General description of the ketogenic diet 



The ketogenic diet was first used as a treatment in 1921 [1]. It aims to mimic the effects of fasting, using fat as the major energy source leading to the production of ketone bodies. It is effective for myoclonic, focal and temporal lobe epilepsy. The exact mode of action has still to be elucidated [2,3].

The ketogenic diet is often the last line of treatment for children with intractable epilepsy. When high levels of anti convulsants have proved unsuccessful the ketogenic diet can provide an alternative, or it can be used with a prescribed drug regimen. A ketogenic diet may also be useful if anti convulsant drugs cause unpleasant side effects [4].

Criteria for patient selection

The diet appears to be most successful in children with myoclonic epilepsy, major motor epilepsy (grand mal) and minor motor epilepsy. Children aged from 6 months to 16 years have been shown to be receptive to this type of treatment, although greater success has been described in the younger age range [5].

The regimen is a difficult one and the implications of the diet should be explained to parents; there must be considerable commitment from the parents and the dietician, and parents should express a willingness to co-operate before the diet is constructed. This diet should be commenced in hospital with appropriate monitoring and teaching and usually requires an admission of up to five days.

Practical management

  1. A diet history should be taken to obtain meal patterns, food preferences and current energy intake. Very fussy eaters are unlikely to be able to comply with the dietary restrictions, as are children who dislike fatty foods.

  2. Details of current fluid intake should be sought; a high intake (more than 1-1.5l daily) is contraindicated on this regimen.

  3. It is often advisable to begin with a short fast (about 12 hours) before commencing the diet, so that ketosis is more readily achieved.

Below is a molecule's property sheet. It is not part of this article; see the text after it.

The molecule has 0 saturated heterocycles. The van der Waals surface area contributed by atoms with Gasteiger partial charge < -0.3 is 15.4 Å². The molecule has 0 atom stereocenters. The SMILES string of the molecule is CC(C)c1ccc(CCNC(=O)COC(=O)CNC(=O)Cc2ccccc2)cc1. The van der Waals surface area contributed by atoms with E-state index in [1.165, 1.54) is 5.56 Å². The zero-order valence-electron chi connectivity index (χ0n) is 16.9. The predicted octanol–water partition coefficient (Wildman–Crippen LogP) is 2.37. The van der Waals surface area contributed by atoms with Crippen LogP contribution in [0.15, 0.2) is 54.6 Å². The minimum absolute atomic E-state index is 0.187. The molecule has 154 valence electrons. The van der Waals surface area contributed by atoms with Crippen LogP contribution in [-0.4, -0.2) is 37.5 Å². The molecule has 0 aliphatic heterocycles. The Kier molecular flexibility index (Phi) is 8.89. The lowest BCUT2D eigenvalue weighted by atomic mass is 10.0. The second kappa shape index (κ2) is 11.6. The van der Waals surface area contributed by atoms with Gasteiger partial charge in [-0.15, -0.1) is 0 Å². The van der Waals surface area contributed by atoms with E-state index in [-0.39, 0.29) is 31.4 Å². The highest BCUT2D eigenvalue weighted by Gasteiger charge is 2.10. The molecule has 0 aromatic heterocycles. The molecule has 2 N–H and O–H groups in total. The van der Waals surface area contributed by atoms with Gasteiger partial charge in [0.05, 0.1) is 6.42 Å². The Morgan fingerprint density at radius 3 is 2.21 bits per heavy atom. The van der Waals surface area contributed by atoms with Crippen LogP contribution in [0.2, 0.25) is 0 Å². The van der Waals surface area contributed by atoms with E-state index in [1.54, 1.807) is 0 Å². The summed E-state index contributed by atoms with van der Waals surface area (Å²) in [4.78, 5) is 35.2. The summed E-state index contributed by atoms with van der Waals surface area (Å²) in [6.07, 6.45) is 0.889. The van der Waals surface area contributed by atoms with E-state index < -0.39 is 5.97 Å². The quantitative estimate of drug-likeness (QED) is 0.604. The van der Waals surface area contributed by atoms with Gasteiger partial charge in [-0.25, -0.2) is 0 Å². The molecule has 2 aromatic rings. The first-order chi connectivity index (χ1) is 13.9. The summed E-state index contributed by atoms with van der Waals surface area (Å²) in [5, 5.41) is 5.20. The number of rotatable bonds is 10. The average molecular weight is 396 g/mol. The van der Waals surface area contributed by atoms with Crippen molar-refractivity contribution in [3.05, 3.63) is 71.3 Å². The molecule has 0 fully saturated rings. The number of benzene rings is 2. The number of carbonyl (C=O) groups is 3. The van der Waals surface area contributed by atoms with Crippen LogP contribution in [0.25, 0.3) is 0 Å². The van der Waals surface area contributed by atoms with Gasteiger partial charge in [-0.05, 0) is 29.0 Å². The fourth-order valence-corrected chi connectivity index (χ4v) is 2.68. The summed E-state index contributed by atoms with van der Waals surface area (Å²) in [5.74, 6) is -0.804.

4. Restricted foods both in the hospital and at home should be weighed.

  5. No sweet foods or sugar are allowed.

  6. No foods other than those on the diet sheet are allowed.

  7. Unrestricted foods are listed in Table 1. Sufficient unrestricted foods must be available within the diet to provide bulk and alleviate hunger.

  8. The fat intake should be spread fairly evenly throughout the day; this is particularly important if a special milk is used.

  9. Snacks in between meals should be discouraged as they impair ketone production.

  10. In regimes using medium chain triglyceride (MCT) emulsion, the Liquigen should be diluted with at least an equal volume of other fluid.

  11. MCT should be introduced gradually to avoid abdominal discomfort and diarrhoea. In small children this may be in 5 - 10g (10- 20 ml Liquigen) increments. Older children may tolerate a more rapid introduction, giving one quarter strength feeds on day 1, half strength on day 2, three quarters on day 3 and full strength on day 4

  12. A full vitamin and mineral supplement (e.g. Forceval Junior Capsules plus calcium) must be given to ensure that nutritional requirements are met.

  13. All medicines and tablets should be carbohydrate free.


Table 1 Unrestricted foods in ketogenic diets

Drinks Tea and coffee (no milk or sugar), sugar-free drinks, diabetic squash mineral water

Do not use drinks containing sugar, glucose or fructose

Salad vegetables Celery, chicory, cucumber, lettuce, spring onion, tomato, watercress
Green vegetables Broccoli, brussel sprouts, cabbage, carrots, cauliflower, courgettes, green and runner beans, leeks, marrow, mushrooms, onions, peppers, spinach

Potato, peas, beans and lentils are restricted

Fruit Rhubarb, stewed without sugar
Flavourings Salt, pepper, herbs, spices, vinegar, oil and vinegar dressing, beef extracts, yeast extract, Worcester sauce, food essences and colourings, gelatine and sugar-free jelly
Artificial sweeteners Aspartame and saccharine based sweeteners

Do not use sweeteners containing sucrose. glucose, lactose or fructose


Which ketogenic diet?

The same principle is common to all regimens, in that they are high in fat, low in protein and carbohydrate. All calculations are based on the child's actual body weight unless the child is obese, when it may be preferable to use the ideal weight for height to prevent exacerbation of the obesity [6].

Four types of diet can be used:

continue to  The classical ketogenic diet
return to  
UK ketogenic diet protocols


(checked: )
(update 1.2: 9 November 2002)
(issue 1: 23 December 1997)